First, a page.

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    ABSTRACT: Background: Studies have shown that dementia and cognitive impairment can increase mortality, but less is known about the association between subjectively perceived cognitive deficits (subjective cognitive decline, SCD) and mortality risk. Objective: In this study, we analyzed mortality in non-demented individuals with SCD in a general population sample aged 75+ years. Method: Data were derived from the Leipzig Longitudinal Study of the Aged (LEILA75+). We used the Kaplan-Meier survival method to estimate survival times of individuals with and without SCD and multivariable Cox proportional hazards regression to assess the association between SCD and mortality risk, controlled for covariates. Results: Out of 953 non-demented individuals at baseline, 117 (12.3%) expressed SCD. Participants with SCD showed a significantly higher case-fatality rate per 1,000 person-years (114.8, 95%CI = 90.5-145.7 versus 71.7, 95%CI = 64.6-79.5) and a significantly shorter mean survival time than those without (5.4 versus 6.9 years, p < 0.001). The association between SCD and mortality remained significant in the Cox analysis; SCD increased mortality risk by about 50%(adjusted Hazard Ratio = 1.51) during the study period. Besides SCD, older age, male gender, diabetes mellitus, stroke, and lower global cognitive functioning were also significantly associated with increased mortality. Conclusion: Our findings suggest an increased mortality risk in non-demented older individuals with SCD. Even though further studies are required to analyze potential underlying mechanisms, subjective reports on cognitive deficits may be taken seriously in clinical practice not only for an increased risk of developing dementia and AD but also for a broader range of possible adverse health outcomes.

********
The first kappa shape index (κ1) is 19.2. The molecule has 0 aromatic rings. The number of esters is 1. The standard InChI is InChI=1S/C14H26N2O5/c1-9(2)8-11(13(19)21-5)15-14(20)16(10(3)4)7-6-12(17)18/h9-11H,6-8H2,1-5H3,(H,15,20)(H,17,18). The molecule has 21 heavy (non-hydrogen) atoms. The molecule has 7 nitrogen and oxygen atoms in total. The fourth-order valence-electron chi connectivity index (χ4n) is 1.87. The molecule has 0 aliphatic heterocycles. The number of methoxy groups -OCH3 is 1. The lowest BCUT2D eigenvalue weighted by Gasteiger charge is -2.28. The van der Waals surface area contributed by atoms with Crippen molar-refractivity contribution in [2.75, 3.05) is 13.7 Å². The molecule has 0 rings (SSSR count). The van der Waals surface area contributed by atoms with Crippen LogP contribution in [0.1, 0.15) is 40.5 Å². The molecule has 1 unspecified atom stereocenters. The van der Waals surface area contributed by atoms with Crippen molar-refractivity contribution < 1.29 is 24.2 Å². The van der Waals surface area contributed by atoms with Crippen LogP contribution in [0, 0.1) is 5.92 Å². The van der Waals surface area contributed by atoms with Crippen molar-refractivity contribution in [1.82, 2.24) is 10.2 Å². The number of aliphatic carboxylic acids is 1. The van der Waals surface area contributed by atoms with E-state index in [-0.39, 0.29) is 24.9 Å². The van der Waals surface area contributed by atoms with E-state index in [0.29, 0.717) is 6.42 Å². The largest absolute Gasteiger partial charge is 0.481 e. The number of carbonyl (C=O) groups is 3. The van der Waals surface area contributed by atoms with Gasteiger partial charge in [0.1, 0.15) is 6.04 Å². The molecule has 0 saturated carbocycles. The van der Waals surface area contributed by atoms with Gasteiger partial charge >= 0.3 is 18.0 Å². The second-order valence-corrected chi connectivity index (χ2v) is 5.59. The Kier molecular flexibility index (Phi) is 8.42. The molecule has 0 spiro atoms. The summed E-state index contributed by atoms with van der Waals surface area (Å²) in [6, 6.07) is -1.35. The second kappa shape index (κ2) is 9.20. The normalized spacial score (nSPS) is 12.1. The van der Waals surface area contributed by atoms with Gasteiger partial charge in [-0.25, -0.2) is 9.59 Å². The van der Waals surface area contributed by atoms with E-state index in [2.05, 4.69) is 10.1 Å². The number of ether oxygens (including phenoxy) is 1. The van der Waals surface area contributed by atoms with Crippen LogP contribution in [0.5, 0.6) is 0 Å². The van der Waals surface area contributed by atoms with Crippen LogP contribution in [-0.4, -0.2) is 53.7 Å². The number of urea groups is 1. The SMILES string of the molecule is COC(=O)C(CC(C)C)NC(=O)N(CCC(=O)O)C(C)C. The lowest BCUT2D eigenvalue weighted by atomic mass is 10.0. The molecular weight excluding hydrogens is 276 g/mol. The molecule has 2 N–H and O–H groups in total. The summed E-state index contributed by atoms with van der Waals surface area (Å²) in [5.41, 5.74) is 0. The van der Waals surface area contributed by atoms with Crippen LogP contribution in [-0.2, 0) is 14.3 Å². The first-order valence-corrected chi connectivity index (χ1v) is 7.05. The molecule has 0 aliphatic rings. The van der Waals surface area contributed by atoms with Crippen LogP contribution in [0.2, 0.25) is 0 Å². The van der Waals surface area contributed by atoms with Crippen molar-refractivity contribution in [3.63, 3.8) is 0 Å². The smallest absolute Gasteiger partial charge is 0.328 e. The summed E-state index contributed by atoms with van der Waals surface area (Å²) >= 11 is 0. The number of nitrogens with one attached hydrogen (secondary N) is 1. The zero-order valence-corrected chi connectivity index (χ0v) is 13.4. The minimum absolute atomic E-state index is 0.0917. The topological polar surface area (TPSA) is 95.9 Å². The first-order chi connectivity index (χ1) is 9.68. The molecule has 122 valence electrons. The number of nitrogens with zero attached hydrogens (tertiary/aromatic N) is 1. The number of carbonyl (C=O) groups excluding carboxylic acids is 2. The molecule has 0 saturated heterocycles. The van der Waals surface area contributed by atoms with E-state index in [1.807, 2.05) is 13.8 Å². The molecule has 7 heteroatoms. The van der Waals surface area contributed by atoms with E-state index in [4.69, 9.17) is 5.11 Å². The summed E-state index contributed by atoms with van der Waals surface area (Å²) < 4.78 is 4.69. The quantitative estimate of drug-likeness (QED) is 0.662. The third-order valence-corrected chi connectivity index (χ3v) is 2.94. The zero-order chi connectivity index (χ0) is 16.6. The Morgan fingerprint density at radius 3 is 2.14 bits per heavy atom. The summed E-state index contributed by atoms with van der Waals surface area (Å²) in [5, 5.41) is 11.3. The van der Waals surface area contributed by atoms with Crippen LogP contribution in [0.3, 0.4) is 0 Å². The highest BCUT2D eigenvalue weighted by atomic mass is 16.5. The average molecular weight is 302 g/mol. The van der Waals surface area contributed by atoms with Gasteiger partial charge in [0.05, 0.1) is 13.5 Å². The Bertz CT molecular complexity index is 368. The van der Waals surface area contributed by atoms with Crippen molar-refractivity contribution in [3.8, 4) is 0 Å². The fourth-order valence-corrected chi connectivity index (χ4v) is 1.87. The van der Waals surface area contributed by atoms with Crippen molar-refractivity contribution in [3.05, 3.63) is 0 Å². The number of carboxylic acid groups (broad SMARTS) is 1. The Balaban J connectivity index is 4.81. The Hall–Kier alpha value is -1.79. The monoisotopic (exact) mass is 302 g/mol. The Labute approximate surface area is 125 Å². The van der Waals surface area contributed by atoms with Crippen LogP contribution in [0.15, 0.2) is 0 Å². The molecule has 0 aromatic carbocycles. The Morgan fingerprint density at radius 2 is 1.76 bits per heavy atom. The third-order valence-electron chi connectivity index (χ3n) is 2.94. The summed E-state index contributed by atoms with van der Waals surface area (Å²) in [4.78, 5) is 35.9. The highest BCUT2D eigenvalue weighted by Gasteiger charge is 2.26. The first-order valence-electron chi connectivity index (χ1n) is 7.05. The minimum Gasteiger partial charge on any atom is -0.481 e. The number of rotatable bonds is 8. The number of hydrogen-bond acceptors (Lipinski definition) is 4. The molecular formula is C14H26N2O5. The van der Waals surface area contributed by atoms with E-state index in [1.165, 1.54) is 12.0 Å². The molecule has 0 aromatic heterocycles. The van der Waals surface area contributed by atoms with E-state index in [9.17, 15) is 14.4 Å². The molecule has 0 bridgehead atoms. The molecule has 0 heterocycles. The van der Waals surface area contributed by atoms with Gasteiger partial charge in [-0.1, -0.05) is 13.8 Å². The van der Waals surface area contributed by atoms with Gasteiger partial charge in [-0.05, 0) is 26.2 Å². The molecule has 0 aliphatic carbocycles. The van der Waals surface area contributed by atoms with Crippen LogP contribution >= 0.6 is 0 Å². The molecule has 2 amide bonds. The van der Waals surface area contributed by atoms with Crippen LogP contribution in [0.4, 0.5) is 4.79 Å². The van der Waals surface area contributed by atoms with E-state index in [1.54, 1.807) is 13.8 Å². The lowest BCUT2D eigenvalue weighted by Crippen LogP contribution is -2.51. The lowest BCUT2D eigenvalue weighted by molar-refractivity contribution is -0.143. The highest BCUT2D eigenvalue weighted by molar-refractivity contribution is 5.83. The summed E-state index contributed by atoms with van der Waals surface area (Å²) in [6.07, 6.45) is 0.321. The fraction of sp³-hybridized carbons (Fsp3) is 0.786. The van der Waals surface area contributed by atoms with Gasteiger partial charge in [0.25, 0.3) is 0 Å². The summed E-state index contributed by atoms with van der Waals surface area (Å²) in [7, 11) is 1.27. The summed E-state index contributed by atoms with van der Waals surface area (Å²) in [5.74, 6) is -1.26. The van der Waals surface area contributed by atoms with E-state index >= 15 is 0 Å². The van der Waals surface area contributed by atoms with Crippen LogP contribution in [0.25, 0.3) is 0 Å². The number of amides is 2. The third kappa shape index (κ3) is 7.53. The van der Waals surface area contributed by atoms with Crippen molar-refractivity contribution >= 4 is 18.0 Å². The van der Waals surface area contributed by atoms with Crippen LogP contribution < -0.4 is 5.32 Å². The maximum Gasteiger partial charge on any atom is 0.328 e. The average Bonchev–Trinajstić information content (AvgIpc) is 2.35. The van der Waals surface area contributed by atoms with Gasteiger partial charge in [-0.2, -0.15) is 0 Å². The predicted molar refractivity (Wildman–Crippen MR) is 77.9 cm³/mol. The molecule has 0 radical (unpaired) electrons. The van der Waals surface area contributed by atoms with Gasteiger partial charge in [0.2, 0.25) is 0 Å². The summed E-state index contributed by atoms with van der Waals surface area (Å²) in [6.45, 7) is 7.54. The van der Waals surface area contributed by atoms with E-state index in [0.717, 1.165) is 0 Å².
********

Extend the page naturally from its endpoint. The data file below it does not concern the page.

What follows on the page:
Full-text · Article · Sep 2015 · Journal of Alzheimer's disease: JAD